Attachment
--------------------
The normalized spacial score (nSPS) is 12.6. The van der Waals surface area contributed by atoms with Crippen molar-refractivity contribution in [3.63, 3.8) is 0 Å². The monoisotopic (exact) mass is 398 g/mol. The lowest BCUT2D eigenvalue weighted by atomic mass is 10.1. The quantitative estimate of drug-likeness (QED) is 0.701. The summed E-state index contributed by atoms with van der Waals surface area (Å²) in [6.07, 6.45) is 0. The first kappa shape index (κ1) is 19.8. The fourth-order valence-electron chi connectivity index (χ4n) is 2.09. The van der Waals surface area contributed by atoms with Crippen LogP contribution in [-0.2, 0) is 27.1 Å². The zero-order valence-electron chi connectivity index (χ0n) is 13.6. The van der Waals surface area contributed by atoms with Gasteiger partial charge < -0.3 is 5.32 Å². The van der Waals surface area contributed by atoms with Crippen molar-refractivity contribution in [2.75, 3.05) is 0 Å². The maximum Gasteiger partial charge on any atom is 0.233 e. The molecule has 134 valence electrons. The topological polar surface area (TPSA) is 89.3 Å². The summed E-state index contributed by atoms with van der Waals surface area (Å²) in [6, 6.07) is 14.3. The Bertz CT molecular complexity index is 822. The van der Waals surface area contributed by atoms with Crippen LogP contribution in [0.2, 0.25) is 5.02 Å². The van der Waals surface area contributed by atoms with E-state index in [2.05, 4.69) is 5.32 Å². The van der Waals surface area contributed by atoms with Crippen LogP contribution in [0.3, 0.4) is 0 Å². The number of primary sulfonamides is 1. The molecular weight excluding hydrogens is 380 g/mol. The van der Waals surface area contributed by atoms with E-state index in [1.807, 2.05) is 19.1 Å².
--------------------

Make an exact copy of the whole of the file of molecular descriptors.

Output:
The normalized spacial score (nSPS) is 12.6. The van der Waals surface area contributed by atoms with Crippen molar-refractivity contribution in [3.63, 3.8) is 0 Å². The monoisotopic (exact) mass is 398 g/mol. The lowest BCUT2D eigenvalue weighted by atomic mass is 10.1. The quantitative estimate of drug-likeness (QED) is 0.701. The summed E-state index contributed by atoms with van der Waals surface area (Å²) in [6.07, 6.45) is 0. The first kappa shape index (κ1) is 19.8. The fourth-order valence-electron chi connectivity index (χ4n) is 2.09. The van der Waals surface area contributed by atoms with Crippen LogP contribution in [-0.2, 0) is 27.1 Å². The zero-order valence-electron chi connectivity index (χ0n) is 13.6. The van der Waals surface area contributed by atoms with Gasteiger partial charge < -0.3 is 5.32 Å². The van der Waals surface area contributed by atoms with Crippen molar-refractivity contribution in [2.75, 3.05) is 0 Å². The maximum Gasteiger partial charge on any atom is 0.233 e. The molecule has 134 valence electrons. The topological polar surface area (TPSA) is 89.3 Å². The summed E-state index contributed by atoms with van der Waals surface area (Å²) in [6, 6.07) is 14.3. The Bertz CT molecular complexity index is 822. The van der Waals surface area contributed by atoms with Crippen LogP contribution in [0.2, 0.25) is 5.02 Å². The van der Waals surface area contributed by atoms with E-state index in [2.05, 4.69) is 5.32 Å². The van der Waals surface area contributed by atoms with Crippen LogP contribution in [0.3, 0.4) is 0 Å². The number of primary sulfonamides is 1. The molecular weight excluding hydrogens is 380 g/mol. The van der Waals surface area contributed by atoms with E-state index in [1.807, 2.05) is 19.1 Å².